On Sunday night a few friends decided to get together to host a special evening with food, music and poetry. They called it #wordsandmusic and I’ve been thinking about what they did to get it so right.
“It all began when some friends and I started talking” says Meg Wheatley, one of the authors who has most shaped my definition of leadership.
While her quote refers to social change, it’s equally relevant when it comes to dinner parties. Because a conversation has the ability to gather magical momentum whether we’re talking about starting a movement or hosting friends.
First came the inspiration of Lionel Bastos (who I’m delighted to say will perform once more at our Women’s Leadership Conference this year with Wendy Oldfield) Now I know that Lionel is a great musician and also that he has retained his humility and remains a mensch. But I could never have guessed at his sensitivity as creativity coach as he shared the stage with Mandy Collins. He knew just how much to support and how much to let go – a rare talent
Then of course was the courage of the evening’s convenor Mandy Collins who took action and turned Lionel’s suggestion into reality by acknowledging that it was time to let the world hear her original music and her voice.
There’s something powerfully generative about doing what makes you scared. Mandy said she was terrified but by facing her fears and going where her creativity needed her to go she unleashed a special kind of magic. She did so with a gentle presence and musicality that saw her harmonise easily with one of SA’s best musical talents.
Poet Ruth Everson brought a gravitas to the evening with her courage with words that made us all feel that truth is the only option. What better gift could a poet give? The fact that she was Robyn Clark’s English teacher was one of the many delightful little connections which lit up the gathering like the fairylights in Mandy’s garden,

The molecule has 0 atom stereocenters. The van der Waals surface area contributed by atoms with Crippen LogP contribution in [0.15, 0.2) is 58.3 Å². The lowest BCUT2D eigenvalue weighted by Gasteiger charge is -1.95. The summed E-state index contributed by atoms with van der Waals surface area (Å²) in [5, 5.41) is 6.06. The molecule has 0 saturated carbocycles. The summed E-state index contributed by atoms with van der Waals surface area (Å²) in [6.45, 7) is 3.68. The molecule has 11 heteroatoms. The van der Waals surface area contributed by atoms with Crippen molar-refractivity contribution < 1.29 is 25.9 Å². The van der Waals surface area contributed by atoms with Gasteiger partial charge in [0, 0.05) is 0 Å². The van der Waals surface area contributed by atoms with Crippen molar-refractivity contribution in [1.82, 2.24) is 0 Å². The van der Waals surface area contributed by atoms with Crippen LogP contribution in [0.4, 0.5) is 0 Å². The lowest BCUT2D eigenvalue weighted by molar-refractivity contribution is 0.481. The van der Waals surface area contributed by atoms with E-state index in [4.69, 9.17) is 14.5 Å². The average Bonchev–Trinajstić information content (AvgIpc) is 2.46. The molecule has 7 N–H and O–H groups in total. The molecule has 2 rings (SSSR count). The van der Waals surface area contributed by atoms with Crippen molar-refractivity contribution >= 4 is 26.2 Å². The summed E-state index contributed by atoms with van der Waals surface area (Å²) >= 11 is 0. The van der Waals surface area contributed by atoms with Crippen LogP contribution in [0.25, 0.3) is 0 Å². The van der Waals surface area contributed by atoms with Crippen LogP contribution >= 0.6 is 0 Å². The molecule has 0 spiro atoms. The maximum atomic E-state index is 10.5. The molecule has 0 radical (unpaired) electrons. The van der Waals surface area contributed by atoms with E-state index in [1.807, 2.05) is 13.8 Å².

Clive Simpkins was the perfect MC. ( one member of the audience tweeted that he was “starstruck to have met him) As much facilitator as raconteur, he was perfectly tuned in to the atmosphere and to what needed to be said when. (Not only to all the performers but his easy reference to many members of the audience too made us feel we were at a big dinner party rather than an event)
There was also gratitude aplenty – I’ve hosted many events and I can’t tell you how often speakers forget to say thank you to the host.
But not this time. Everyone was beautifully aware that we’d been invited to something intimate and special and we were more than happy to pay for the privilege of being there. There was also a spirit of collaboration – not one of the performers tried in any way to overshadow any of the others
I left wanting more and inspired that there’s a group of people up the road from me who are genuinely committed to creativity and collaboration.
If you’d like to lead like Mandy and start your own conversation, this is the simple guide I give at many QualityLife events which #wordsandmusic followed so instinctively